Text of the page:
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Hybrid analytical and integral methods for simulating HTS materials under various applied magnetic field configurations

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Abstract

High Temperature Superconductors (HTS) are promising for applications requiring high power densities, such as superconducting electrical motors. Various approaches have been developed to model HTS, in particular for AC losses evaluation in thin wires and tapes. Indeed, AC losses are one of the key factors to size properly the cryogenic systems. In some applications, where the HTS materials are used as magnetic screens or as permanent magnets, such as in electrical motors, it is relevant to estimate properly the penetration of the magnetic field in order to optimize the magnetization processes and the integration of these materials in such systems. In previous works [1]–[3], analytical tools in 2D have been successfully developed for calculating the magnetic field distribution in different devices integrating HTS bulks by considering them as perfect diamagnetic materials, e.g. a superconducting electrical machine or an inductor with an iron core used for the pulsed field magnetization of a bulk HTS. These methods provide continuous derivatives and are useful tools for the design and optimization of such systems. They lead to meaningful solutions with helpful physical insights. However, they are limited to simple geometries and do not take into account either eddy currents or the variation of the critical current density with the magnetic field, which is crucial in HTS. On the other hand, rapid modeling approaches are needed, and the use of classical numerical tools is often ineffective in the design and optimization process due to considerable calculation time. Specific numerical approaches ensuring a better compromise between precision and calculation time are still required. In this context, the present work presents a hybrid model in which the HTS behavior is represented by the power law E(J, B) = Ec  (J /Jc (B)) n(B), taking into account the variation of the critical current density and the power exponent with respect to the magnetic flux density. The magnetic vector potential, the magnetic field and the current density distributions are computed by means of analytical and integral equations implemented on MATLAB. The resolution of the obtained stiff ordinary differential equations are performed using available solvers in MATLAB with adaptive time steps. The integral equations used to calculate the induced currents in the HTS materials are based on the well-known “Brandt method” developed in 1996 for strips and slabs, and later for disks and cylinders in an axial magnetic field. One of the main advantage of the hybrid method proposed here is that only the active parts are discretized. Distributions of the magnetic field over time and other quantities such as losses are presented. Calculation times for the studied problems are given and compared with those obtained from classical FEM software. [1]K. Berger, R.-A. Linares-Lamus, T. Lubin, M. Hinaje, and J. Lévêque, ‘Expression analytique de l’inductance mutuelle entre deux bobines circulaires possédant un noyau supraconducteur ou ferromagnétique’, in 8ème Conférence Européenne sur les Méthodes Numériques en Electromagnétisme (NUMELEC 2015), Saint-Nazaire, France, 2015, p. 25, id. 79. https://hal.archives-ouvertes.fr/hal-01159268 [2]G. Malé, T. Lubin, S. Mezani, and J. Lévêque, ‘Analytical calculation of the flux density distribution in a superconducting reluctance machine with HTS bulks rotor’, Math. Comput. Simul., vol. 90, pp. 230–243, Apr. 2013. https://doi.org/10.1016/j.matcom.2013.01.003 [3]G. Malé, T. Lubin, S. Mezani, and J. Lévêque, ‘2D analytical modeling of a wholly superconducting synchronous reluctance motor’, Supercond. Sci. Technol., vol. 24, no. 3, p. 035014, 2011. http://dx.doi.org/10.1088/0953-2048/24/3/035014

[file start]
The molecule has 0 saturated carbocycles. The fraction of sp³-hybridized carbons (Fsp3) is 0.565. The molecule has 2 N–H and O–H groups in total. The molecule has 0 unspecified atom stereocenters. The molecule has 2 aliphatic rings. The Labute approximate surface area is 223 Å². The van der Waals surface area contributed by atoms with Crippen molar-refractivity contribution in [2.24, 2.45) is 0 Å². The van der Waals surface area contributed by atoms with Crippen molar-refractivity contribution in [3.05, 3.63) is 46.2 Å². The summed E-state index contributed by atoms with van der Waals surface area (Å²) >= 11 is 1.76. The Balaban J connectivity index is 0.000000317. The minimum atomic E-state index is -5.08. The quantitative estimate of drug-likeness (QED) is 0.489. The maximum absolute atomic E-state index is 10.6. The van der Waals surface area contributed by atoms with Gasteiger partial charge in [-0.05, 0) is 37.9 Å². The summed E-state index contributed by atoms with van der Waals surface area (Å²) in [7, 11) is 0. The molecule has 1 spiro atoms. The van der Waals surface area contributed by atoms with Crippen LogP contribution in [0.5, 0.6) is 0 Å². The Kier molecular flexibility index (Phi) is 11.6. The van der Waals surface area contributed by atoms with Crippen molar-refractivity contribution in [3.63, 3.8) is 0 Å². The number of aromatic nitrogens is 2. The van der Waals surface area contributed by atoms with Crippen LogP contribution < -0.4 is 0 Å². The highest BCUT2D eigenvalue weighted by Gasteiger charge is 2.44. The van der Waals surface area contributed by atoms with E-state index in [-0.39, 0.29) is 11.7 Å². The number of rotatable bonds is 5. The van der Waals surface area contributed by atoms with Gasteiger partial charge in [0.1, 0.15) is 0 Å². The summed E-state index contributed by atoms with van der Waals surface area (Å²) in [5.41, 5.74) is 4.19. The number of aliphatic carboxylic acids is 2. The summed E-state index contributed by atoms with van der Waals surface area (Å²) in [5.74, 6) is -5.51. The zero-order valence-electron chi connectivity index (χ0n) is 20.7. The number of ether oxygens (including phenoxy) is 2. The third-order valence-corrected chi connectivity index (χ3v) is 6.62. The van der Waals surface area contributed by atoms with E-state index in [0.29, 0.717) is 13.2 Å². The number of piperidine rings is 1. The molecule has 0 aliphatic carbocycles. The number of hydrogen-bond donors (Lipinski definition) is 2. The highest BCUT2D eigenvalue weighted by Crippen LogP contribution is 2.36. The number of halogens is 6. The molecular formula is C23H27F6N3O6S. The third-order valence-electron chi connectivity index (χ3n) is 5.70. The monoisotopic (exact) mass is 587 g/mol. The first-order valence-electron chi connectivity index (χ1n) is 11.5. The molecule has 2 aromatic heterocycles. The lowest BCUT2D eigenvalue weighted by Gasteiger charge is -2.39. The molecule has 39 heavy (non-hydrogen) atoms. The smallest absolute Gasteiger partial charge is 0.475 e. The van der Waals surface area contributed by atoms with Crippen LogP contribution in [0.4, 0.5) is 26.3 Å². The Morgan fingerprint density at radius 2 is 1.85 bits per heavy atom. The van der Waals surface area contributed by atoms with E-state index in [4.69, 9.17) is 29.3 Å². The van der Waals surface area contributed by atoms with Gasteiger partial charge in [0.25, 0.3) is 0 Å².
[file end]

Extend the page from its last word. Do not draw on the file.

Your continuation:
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... As a result, for problems involving HTS magnetization as in [9], fully analytical solutions may not be adequate and hybrid models may be required [16]. In [17] a hybrid combining analytical and integral methods were developed for the simulation of the magnetization of HTS bulks inside magnetic circuits, where the HTS was solved numerically and the remaining problem using analytical solutions. Results show that it is possible to obtain a good approximation of the final solution with lower times than using a fully numerical approach. ...
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